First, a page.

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Posts Tagged ‘Animal Life’

Building A Balanced Ecosystem

Tuesday, April 13th, 2010

In yards where there is sufficient space, backyard ponds have become a very popular addition. Even if a manicured lawn has no garden area in site, many residents are choosing to add small ponds, where a mini ecosystem of plant and animal life can live. These outdoor garden ponds are beautiful and relaxing to be around, providing a natural habitat in your own backyard. The most difficult part of having a pond is keeping it clean and clear. The pond can become more like a smelly, still swamp if it is not maintained properly, or designed properly in the first place. The following information will explain to you how to design and maintain your pond to keep it clean and inviting.

One of the most important goals in designing your pond is to create an ecosystem that is balanced and as natural as possible. If you succeed in doing this, the pond will always be working to clean itself, and your time spent on maintenance will reduce drastically. You want to spend your time enjoying your pond, not cleaning it, right? Without creating a balanced ecosystem, excessive algae can become a major problem. The water will become murky and have a foul odor, and mosquitoes will be attracted to the still water. The best way to avoid this, so you will be comfortable being around your pond, is to put enough plants and animals in your pond when you make it. Plants and animals will regulate the pond as they do in natural ecosystems.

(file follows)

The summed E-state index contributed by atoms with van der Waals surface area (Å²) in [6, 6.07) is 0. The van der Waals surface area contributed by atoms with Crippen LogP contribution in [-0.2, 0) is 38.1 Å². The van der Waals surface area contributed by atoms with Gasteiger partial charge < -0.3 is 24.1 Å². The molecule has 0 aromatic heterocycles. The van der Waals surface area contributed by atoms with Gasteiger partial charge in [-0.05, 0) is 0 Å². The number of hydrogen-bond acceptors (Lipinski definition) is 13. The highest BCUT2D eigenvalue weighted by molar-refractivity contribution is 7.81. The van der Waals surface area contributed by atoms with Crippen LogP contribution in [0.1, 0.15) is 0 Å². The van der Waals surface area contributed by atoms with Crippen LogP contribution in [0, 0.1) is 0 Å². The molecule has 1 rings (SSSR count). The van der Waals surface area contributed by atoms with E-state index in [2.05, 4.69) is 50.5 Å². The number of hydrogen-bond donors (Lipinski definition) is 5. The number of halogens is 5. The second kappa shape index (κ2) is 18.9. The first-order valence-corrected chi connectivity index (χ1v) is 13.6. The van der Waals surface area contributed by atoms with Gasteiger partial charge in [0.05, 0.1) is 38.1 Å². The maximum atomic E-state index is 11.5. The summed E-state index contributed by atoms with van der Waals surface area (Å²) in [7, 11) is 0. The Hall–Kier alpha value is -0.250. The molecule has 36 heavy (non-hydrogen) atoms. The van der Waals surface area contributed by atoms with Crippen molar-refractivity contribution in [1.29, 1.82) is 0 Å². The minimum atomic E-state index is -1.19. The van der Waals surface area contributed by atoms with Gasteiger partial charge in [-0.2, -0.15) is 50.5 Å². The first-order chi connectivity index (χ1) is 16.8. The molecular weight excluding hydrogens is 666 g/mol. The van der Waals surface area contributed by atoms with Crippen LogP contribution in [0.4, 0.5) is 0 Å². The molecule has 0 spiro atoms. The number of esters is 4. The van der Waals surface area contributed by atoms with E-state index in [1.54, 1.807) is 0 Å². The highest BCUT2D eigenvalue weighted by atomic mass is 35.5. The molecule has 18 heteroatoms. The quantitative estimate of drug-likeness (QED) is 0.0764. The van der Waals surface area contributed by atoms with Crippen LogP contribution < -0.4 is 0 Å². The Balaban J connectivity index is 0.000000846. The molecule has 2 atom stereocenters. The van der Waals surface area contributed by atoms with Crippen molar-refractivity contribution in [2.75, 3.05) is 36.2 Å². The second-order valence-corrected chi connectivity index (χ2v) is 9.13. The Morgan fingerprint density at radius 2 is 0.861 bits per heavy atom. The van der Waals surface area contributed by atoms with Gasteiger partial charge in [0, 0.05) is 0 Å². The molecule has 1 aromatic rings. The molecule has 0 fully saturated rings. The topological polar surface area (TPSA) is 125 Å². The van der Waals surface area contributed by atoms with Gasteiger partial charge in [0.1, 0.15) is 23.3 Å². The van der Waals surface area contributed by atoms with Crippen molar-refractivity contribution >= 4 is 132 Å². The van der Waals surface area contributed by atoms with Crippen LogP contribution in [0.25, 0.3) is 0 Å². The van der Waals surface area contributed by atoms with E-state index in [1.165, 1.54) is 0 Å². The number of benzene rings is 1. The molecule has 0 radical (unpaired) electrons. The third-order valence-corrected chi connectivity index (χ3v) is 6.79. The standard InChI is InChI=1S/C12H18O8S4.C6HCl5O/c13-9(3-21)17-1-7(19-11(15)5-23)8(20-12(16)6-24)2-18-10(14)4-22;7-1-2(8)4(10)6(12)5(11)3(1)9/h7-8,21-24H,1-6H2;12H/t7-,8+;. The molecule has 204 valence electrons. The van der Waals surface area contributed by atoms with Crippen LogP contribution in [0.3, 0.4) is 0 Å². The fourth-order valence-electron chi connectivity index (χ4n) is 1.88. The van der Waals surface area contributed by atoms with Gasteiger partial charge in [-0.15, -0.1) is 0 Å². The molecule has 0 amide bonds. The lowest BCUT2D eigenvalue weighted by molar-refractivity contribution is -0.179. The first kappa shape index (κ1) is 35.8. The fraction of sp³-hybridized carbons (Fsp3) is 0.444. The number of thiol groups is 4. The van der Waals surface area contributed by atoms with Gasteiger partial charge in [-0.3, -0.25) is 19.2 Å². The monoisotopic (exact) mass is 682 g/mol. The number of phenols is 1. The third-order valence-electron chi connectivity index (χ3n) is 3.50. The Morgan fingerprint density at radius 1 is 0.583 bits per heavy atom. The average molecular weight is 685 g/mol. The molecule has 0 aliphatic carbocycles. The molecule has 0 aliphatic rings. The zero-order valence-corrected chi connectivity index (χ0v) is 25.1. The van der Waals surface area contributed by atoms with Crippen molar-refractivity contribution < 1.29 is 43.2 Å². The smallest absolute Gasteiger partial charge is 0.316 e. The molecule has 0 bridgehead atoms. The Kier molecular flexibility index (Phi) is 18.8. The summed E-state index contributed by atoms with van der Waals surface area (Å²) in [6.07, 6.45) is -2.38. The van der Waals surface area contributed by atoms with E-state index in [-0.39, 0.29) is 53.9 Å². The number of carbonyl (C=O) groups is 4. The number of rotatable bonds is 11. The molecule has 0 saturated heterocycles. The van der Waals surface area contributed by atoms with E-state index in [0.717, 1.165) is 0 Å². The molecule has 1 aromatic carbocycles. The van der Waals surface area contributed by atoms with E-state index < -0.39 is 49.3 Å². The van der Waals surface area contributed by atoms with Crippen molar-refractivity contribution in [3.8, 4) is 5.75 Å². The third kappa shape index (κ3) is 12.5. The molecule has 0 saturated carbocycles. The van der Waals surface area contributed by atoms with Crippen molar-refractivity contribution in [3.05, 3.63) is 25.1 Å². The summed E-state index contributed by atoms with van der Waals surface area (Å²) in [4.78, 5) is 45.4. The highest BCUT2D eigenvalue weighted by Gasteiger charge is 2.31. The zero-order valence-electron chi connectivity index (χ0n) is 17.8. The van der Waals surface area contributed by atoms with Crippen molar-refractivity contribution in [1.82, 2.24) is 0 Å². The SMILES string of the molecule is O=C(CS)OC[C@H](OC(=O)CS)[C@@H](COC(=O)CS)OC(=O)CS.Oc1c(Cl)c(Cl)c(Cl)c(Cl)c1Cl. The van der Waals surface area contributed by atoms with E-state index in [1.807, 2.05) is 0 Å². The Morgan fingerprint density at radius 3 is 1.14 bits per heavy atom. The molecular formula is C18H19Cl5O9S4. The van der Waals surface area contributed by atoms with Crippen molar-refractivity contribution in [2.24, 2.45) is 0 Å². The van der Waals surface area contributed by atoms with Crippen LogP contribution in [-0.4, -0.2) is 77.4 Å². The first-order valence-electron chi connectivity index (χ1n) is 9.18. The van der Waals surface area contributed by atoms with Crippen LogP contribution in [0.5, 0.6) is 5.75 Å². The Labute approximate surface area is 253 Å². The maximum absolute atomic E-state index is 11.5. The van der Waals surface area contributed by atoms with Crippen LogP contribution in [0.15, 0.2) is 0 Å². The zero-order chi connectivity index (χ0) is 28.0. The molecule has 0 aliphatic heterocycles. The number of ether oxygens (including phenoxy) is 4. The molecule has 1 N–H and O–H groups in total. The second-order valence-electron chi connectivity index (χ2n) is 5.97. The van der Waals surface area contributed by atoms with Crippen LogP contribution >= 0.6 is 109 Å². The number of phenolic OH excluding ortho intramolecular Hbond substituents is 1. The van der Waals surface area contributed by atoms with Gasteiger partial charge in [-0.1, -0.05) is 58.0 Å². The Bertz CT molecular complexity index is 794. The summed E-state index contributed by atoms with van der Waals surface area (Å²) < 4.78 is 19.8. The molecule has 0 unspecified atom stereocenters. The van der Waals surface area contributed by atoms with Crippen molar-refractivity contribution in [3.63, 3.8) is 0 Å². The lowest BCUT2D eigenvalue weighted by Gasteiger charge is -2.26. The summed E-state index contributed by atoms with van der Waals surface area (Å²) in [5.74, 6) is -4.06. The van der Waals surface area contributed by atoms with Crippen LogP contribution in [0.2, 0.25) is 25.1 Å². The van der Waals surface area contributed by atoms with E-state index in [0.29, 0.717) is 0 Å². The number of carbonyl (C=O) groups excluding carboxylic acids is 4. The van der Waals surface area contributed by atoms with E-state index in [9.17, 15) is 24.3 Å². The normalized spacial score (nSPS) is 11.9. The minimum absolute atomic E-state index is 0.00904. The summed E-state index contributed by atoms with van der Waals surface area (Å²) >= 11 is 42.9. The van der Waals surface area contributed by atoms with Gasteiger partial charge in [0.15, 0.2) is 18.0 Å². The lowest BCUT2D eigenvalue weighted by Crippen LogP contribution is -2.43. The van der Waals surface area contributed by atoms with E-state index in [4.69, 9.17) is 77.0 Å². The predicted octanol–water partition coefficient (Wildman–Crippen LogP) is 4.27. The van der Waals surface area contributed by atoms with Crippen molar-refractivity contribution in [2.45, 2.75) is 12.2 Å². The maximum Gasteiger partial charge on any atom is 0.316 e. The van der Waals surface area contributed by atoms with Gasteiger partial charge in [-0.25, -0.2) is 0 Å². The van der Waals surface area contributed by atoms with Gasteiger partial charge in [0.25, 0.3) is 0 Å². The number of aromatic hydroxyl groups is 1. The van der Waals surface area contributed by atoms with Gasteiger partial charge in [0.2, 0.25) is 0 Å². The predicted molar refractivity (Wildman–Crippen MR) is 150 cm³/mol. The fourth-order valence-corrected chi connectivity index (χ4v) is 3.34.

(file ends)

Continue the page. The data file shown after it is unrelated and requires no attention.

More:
Besides creating shade to deter algae growth, adding fish to the pond will help keep it clean. Fish eat algae, so anything that grows despite the shade created by the lilies will be regulated. Whatever algae is still present will feed on the dead leaves and other decaying plant matter in the pond. To avoid this, you should clean the dead leaves out of the pond regularly, and/or put plants in and around the pond that feed on the decaying plants themselves. These plants need the mineral salts that are produced by the decaying plants. If the plants feed on the decaying plant matter before the algae can eat it, the algae will starve and will die.

Part of the balanced ecosystem you create when you make your pond extends past the shoreline itself. By putting plants on the land outside of the pond, wildlife will be attracted to the area and will help to naturally regulate the ecosystem. The plants will create shade, plants and fish will eat any algae that grows, and the birds and frogs will be attracted to the area and eat any pesky bugs that may be around. The end result is a clean, natural, beautiful backyard pond one you will be happy to spend time around.